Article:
Setting expectations

So what should you expect? Employees at risk of redundancy are entitled to a fair redundancy process underpinned by the Employee Rights Act 1996, which includes the right to meaningful consultation. According to the UK Advisory, Conciliation and Arbitration Service (ACAS) this should provide the opportunity to discuss the changes and why certain employees are at risk of redundancy. If employees meet specific criteria, such as being employed for a certain amount of time (usually a minimum of two years), they are also entitled to statutory redundancy payments. It is important to check specific employment contracts and the company’s policy on redundancy pay as well, however.

Going beyond basic rights, redundancy programmes can be implemented more smoothly when employees understand the business rationale for the situation, according to my research. Business leaders must provide a clear understanding of why redundancies are being made. Network rail, for example, has discussed its plan to make savings by implementing technology such as drones for site inspections and to drive automation of ticket sales.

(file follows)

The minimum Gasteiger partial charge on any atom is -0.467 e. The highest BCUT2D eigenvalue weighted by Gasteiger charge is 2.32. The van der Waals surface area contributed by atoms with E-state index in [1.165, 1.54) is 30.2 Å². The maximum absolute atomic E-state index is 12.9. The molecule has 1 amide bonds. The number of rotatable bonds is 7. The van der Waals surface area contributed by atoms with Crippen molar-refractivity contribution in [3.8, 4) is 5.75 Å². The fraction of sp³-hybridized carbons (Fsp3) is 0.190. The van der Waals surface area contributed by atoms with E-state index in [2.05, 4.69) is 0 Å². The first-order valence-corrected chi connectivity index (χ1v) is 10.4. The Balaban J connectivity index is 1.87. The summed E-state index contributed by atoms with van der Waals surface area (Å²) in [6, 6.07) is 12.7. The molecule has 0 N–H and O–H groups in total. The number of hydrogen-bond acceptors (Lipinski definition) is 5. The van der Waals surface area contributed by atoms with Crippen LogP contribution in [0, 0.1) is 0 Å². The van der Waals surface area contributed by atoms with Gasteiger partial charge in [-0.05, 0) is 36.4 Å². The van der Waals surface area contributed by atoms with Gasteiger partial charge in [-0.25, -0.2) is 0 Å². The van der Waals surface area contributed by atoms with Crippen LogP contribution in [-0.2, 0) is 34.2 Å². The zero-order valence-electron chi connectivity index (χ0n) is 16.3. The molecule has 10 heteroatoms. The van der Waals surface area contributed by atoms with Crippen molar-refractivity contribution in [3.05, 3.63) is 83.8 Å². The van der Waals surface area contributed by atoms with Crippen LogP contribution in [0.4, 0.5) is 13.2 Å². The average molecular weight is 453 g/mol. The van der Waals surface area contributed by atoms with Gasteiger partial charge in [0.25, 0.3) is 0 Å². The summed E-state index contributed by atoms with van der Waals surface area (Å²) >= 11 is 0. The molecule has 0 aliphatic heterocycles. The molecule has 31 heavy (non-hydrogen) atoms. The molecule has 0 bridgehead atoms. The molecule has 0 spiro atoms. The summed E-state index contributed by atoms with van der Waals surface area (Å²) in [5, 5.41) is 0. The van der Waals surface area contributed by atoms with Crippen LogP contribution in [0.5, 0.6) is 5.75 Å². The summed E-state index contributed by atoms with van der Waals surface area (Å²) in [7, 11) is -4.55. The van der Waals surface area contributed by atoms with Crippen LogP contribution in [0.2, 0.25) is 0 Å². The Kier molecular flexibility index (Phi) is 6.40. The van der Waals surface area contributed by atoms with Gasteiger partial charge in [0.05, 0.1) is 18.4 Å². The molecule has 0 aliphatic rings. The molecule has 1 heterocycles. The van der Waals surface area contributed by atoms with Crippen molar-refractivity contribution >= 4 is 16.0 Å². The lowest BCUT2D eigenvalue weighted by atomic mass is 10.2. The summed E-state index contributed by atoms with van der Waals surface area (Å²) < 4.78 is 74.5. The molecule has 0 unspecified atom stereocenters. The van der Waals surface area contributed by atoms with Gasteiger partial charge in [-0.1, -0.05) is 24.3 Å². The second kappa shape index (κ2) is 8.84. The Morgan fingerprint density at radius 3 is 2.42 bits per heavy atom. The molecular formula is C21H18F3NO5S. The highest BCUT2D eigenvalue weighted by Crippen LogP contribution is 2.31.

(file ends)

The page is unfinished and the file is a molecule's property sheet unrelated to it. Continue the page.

To ensure consultations are useful and beneficial, employers should also be able to clearly demonstrate to unions and their members how they have attempted to save costs through means other than redundancies. This could involve reducing or selling unused assets or saving on procurement costs, for example. All reasonable alternatives to redundancies should be considered, such as potential redeployment of employees at risk of redundancy.

Once it has been decided that redundancies are to be made, however, a company should be ready and able to explain how employees were selected and why certain parts of the business were impacted. Overall, employees and unions should be given a clear plan for individual and collective consultation with anticipated timelines and effective communication channels. This will show all impacted employees that careful consideration was given to all decisions around the redundancy programme.

For those employees at risk of redundancy, additional services should be provided to help with the adjustment to life after redundancy. This can include support from the company itself, as well as services from external providers for up to three months after redundancy. Examples include:

  • Retraining: redundancies can be avoided where possible through redeployment by retraining employees to fulfil alternative, available and suitable roles. This depends on the role requirements and reasonable ability to transfer skills.